Large cities and their structures are partly at the edge of their capacities for human needs. Rents are becoming more expensive, free spaces for workshops and studios are very rare in the inner city, and a growing society could be the reason – in a futuristic scenario – for a collective urban exodus of all production and workshops. Today already, workshops and studio spaces are victims of different phenomena of gentrification and have to settle down on the outskirts. Pulsating cities, progressive economic growth and worldwide networking through globalisation make the individual seem even smaller. As a result, people long for a place of refuge, a place where they can meet their needs. The aspect of constant growth affects not only the urban but also the rural fabric. In order to adapt to the acquisitiveness evoked by large corporations, in terms of capacity in structural terms and yield, a homestead is in constant transformation over the years and across different generations.
From the point of view of monument preservation, constant reconstruction and further construction are the consequences. Central aspects of the present work are the question of the implementation of a city dweller in a rural structure, which is subject to constant adjustment and adaptation, as well as the further development of an existing structure. The approach of the design methodology makes use of three essential elements, which are ”incorporating what exists“, ”continuing what exists“ and ”making visible what has been lost“, and which are intended to create a rebuilding attitude that is a continuation of existing elements and structures. A city dweller in dialogue with the time and place in which he primarily seeks refuge and the socio-economic cohesion with a person who, shaped by this place, tries to understand the world, is to work through the stigmas of our time. A symbiosis between an urban collective and a farmer, both on a sociological and constructional level is to be created, which will open up an alternative possibility for the preservation of a homestead.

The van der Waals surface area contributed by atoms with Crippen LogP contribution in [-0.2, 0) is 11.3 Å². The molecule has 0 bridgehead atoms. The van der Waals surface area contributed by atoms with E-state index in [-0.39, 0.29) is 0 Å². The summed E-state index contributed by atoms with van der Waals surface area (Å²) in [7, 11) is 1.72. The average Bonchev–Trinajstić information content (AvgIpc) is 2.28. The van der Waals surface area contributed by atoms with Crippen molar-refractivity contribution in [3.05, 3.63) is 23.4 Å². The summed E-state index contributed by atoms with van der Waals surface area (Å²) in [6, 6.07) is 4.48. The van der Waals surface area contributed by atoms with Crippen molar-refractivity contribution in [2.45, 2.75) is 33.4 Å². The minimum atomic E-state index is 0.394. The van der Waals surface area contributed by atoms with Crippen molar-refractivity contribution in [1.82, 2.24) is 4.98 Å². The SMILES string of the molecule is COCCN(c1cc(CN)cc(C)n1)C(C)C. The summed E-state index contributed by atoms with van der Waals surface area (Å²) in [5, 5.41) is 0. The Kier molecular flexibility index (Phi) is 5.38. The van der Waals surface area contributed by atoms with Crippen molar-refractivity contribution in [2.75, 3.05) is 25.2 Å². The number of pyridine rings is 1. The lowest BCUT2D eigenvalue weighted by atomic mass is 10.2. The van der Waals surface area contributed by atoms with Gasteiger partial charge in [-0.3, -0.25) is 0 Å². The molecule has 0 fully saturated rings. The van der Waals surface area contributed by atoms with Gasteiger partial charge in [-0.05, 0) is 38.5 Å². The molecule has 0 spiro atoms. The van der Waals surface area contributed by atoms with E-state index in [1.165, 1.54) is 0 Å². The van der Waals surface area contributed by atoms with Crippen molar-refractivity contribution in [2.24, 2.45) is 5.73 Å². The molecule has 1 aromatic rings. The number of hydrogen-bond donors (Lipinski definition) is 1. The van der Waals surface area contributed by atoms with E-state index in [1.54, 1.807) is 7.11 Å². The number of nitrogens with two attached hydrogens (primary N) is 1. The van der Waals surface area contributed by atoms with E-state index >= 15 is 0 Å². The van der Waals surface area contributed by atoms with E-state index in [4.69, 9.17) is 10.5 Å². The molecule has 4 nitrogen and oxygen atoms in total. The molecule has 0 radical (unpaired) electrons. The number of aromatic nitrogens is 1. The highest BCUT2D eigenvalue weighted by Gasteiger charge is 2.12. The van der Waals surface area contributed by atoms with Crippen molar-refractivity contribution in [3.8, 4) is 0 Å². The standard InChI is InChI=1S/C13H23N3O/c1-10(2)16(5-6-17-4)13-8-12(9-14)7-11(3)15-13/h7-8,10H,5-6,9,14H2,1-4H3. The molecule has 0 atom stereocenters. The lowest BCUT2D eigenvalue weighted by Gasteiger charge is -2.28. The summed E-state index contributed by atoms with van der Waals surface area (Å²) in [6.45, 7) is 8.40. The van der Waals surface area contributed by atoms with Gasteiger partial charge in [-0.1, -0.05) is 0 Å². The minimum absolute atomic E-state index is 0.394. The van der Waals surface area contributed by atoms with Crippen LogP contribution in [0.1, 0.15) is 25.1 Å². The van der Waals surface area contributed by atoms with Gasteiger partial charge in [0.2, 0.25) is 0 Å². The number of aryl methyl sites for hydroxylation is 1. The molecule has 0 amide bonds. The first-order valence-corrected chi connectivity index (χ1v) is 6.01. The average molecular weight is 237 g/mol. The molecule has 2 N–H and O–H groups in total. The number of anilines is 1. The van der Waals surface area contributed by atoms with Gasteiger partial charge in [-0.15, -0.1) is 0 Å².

A typological experiment for the resilience of a homestead through further use and conversion, represents the central thesis of this work. Thereby a group of sculptors shall implement themselves in the homestead.